The apartheid system in South Africa ensured white control of the state by defining the black majority as foreigners. Instead of getting civil rights in the country they were born and raised in, the apartheid regime created independent “Bantustans” in resource-poor areas, where few if any white settlers lived. 

Depending on which ethnic group they belonged to, the blacks were defined as citizens of their respective Bantustan. The blacks were still needed as labor on white farms, in industry and mining and service industries in the cities, so most were allowed to stay, but were then defined as foreign workers, who could at any time risk being deported to their homeland. 

At the same time, other non-white groups, primarily the so-called “coloureds”, descendants of mixed marriages between white settlers and African groups, and descendants of Asian, especially Indian, immigrants to South Africa during the British colonial rule, received citizenship rights in South Africa, with their own representation in the national assembly. This did not threaten the political and economic dominance of the whites.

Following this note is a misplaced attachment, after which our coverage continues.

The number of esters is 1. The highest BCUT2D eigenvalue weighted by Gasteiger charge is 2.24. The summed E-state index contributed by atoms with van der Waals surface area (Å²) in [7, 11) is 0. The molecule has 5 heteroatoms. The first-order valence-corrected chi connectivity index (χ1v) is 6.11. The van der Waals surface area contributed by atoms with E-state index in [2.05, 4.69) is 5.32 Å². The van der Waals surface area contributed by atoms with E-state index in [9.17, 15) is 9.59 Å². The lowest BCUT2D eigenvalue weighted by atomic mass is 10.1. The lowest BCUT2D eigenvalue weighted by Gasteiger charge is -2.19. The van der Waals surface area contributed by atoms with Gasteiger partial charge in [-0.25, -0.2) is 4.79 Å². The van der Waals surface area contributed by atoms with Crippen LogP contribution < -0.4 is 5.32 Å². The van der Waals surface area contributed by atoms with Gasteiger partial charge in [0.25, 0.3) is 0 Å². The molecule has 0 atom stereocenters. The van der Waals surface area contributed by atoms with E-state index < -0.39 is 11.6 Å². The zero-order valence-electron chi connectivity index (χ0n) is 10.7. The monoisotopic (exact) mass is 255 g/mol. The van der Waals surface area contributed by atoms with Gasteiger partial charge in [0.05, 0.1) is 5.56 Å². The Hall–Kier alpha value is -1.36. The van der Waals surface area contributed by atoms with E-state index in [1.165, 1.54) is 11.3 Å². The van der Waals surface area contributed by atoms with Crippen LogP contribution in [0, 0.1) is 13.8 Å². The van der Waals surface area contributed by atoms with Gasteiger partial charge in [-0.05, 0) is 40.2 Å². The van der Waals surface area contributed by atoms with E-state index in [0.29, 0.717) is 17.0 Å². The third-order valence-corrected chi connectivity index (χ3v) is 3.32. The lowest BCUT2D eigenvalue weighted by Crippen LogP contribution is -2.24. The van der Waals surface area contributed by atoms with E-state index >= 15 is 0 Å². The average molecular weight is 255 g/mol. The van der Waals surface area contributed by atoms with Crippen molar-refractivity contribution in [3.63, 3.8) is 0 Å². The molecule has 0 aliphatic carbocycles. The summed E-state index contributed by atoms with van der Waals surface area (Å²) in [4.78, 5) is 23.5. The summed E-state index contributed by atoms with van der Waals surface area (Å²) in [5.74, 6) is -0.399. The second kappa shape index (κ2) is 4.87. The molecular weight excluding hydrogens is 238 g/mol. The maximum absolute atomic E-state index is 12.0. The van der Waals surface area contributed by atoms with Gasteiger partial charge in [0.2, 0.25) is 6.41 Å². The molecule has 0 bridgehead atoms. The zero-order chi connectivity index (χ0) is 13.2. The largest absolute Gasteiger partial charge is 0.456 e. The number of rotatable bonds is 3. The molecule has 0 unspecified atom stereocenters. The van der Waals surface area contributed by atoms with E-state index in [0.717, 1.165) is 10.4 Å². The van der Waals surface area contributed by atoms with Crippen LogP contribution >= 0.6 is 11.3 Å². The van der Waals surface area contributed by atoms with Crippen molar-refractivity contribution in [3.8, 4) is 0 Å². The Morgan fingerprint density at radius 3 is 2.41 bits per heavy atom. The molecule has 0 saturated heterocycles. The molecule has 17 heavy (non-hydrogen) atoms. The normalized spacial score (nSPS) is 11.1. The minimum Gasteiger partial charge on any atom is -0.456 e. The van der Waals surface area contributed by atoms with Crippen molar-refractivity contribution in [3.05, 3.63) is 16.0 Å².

Israel was similarly established as a Jewish state after the 1948 war, when three quarters of the Palestinian population were displaced. Central to the expulsion was the massacre in the village of Deir Yassin, carried out by the Zionist terrorist group Irgun, which was founded by Menachim Begin. After the massacre, Begin stated: 

Tell the soldiers: you have made history in Israel with your attack and your conquest. Continue thus until victory. As in Deir Yassin, so everywhere, we will attack and smite the enemy. God, God, Thou hast chosen us for conquest. 

Begin later became prime minister, for the Likud party, the same party that Prime Minister Benjamin Netanyahu leads today. As a result of the flight after Deir Yassin and other massacres, the territory which in 1949 was recognized by the United Nations as the State of Israel gained a Jewish majority. The majority of Palestinians who fled, primarily to Gaza and the West Bank which until 1967 were controlled by Egypt and Jordan, were never allowed to return, other than as migrant workers, similar to the blacks in South Africa. The minority of Palestinians who, for various reasons, had not fled, however, were given civil rights in Israel, similar to coloreds and Asians in South Africa during apartheid, but did not receive full rights corresponding to the Jewish citizens. Among the rights Palestinian-Israeli citizens do not have is the right to family reunification. If an Israeli Palestinian marries a Palestinian from the families that were displaced to Gaza or the West Bank, the two cannot move together in Israel.